Do You Have IT Band Syndrome?

If you aren’t familiar with scientific or biological terms for the body, IT band sounds like something to do with computers or a quirky name for a rock band where the members wear nerd glasses and computer store golfers.

But nope. I’m talking about the tendon that runs from your hip to your knee along the outer edge. The iliotibial band.

This has been a long time issue of mine. I feel the pain in my knees when I have let myself go as it were. My right knee especially. Couch potato-ing for a few weeks just ain’t for me.

It usually starts up after I’ve jogged for a minute or two when I’ve been really lax. This is part of the reason why I rarely go for a jog.

I live in a very hilly area, so a walk usually suffices. When I do jog, uphills are a killer but my knees are happier.

As terrible as the word syndrome sounds, in most cases IT Band Syndrome is easy to fix.

It takes time. But consistent effort directed in the right way will bring you a lot of relief and may even provide protection for these important joints.

What is IT Band Syndrome?

Simply put, IT Band Syndrome is an overuse injury. The IT band moves as you bend and straighten your knees. If it moves incorrectly for whatever reason, this results in inflammation and even worse damage when left untreated.

IT Band Syndrome Symptoms

  • Pain on the outside of the knee, especially during running
  • Clicking with or without pain when extending and bending the knee
  • Swelling
  • Constant pain even during very little activity and decreased range of motion

Do You Have Weak Knees?

When I was young, my kneecap would sometimes slip out of place a little bit and pinch the nerve. I remember one very dramatic day when the bell rang for the end of break and my friends and I started running towards the square (assembly point).

We came all the way from the bottom field so we generally had to run to make it before the second bell. If you were late, you got into trouble. So on this fateful day as we ran, my kneecap did it’s slidy thing and I went down. I tried to get up but it hurt a lot.

My friends tried to get me up and hook my arms around their shoulders to help me walk, but it would have slowed them down. Through the pain, I begged them to go on without me. They fiercly replied that they would not leave me.

In our defense, this was primary school. If you’re ever going to be melodramatic and get away with it, it’s during these years.

Anyway, my knee slid back into place as it usually did after a bit and we started back up. We made it just in time.

If you’re wondering, yes, I am still friends with these wonderful ladies who are my sistas from anotha mista. A few years prior to that, I attended ballet classes which is where I met these two girls. While I really wanted to be a ballerina, the main reason my parents had me do ballet was because my feet pointed inwards.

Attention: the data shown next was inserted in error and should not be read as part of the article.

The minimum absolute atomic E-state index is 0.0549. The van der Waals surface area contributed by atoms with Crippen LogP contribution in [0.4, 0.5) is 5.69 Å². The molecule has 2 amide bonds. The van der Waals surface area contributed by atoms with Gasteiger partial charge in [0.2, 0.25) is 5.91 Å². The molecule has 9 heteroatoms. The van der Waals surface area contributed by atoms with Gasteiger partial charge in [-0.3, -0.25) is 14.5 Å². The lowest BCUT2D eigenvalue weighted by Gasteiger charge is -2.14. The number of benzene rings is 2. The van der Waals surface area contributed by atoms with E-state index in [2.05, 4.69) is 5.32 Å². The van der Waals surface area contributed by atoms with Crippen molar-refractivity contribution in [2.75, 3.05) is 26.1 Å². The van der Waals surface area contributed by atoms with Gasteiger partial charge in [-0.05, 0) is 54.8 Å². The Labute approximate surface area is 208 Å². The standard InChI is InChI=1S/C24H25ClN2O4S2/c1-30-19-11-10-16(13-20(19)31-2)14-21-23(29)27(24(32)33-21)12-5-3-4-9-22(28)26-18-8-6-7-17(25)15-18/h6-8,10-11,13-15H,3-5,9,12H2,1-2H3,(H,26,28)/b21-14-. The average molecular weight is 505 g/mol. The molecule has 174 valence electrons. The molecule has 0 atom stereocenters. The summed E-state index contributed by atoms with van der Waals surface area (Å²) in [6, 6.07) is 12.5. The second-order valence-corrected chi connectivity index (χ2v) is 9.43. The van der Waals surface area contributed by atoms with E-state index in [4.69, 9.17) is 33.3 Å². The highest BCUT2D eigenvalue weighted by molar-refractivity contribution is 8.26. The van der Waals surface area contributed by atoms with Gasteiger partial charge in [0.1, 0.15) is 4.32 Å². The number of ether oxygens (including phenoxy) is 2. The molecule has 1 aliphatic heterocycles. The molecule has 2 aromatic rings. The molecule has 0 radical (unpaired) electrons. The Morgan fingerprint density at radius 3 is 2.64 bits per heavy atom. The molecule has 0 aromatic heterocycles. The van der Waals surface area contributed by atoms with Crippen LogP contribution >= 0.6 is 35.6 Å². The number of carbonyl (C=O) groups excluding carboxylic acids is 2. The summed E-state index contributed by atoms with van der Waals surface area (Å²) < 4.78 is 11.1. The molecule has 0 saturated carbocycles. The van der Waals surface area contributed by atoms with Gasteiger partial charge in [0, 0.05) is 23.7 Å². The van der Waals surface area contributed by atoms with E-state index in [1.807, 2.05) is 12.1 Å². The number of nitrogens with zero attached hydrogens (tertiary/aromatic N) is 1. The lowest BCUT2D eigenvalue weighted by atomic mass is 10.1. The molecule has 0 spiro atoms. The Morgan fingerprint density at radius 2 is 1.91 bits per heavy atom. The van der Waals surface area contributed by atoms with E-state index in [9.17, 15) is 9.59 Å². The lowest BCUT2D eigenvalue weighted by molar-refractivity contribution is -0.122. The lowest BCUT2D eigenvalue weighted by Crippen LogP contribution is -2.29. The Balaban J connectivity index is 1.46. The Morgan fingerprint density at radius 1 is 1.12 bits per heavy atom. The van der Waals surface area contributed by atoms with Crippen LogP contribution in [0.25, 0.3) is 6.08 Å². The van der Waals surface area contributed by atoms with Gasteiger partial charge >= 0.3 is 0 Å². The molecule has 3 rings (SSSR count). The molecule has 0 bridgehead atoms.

I always understood that I had weak knees and ankles. It didn’t stop me from dancing and doing sporting activities. And although athletics can be rough on the knees, strengthening the muscles is definitely beneficial.

I don’t struggle with that kneecap issue anymore, haven’t since about grade 5. I had a much better time of it with my knees and ankles in high school with a few exceptions here and there. Playing hockey where you’re almost permanently in a squat will work wonders for your legs and booty strength-wise.

But as an adult, my knees started hurting again, especially when I run. After much research and a trip to the doctor, I know it’s not that I have weak knees.

It’s that I have some weak muscles and some tight muscles. In other words, a muscular imbalance due to not getting a well-rounded workout and bouts of intense laziness that lasts for days and weeks at time every so often.

What About IT Band Hip Pain?

Some people may feel IT band pain in their hips too. This is called hip bursitis. It’s usually caused by a tight IT band.

It’s worth a trip to the doctor to make sure nothing else is wrong. But otherwise, you will find the suggested treatments helpful.

It’s All in the Butt and Thighs

It’s even in the core and back. Often a weak core causes your lower back to over compensate leading to tight lower back muscles.

This in turn leads to a weak bum and tight quads (the front of your thighs) and/or hip flexors (the muscles that let you lift your legs).

In my case, I know I have a weak core, weak quads and tight hamstrings. I also, sadly, have a weak butt. There’s nothing like noticing your butt looking a little saggy to startle you into action though.

Before this whole covid story, I had been working the side of my butt and doing helpful stretches. Even within just a few weeks of correcting my form when squatting and catering for my entire backside ensured that I could jog triple the distance before pain set in.

Yip, your butt is made up of multiple muscles. If you were like me and exercised with poor form or if you religiously did donkey kicks and nothing else, you have woefully neglected a large portion of your butt.

Donkey kicks in their regular form only work the gluteus maximus, the largest muscle in your butt. But you need to work the gluteus minimus and medius too as well as the deeper muscles. I think of these muscles as my “side butt”.

Other structural issues like having your hips tilting out of the neutral position due to one leg being longer than the other can also cause these issues.

Immediate IT Band Treatment

Unless you’re in a lot of pain, you likely don’t need to go to the doctor, although I would always recommend doing so to be on the safe side.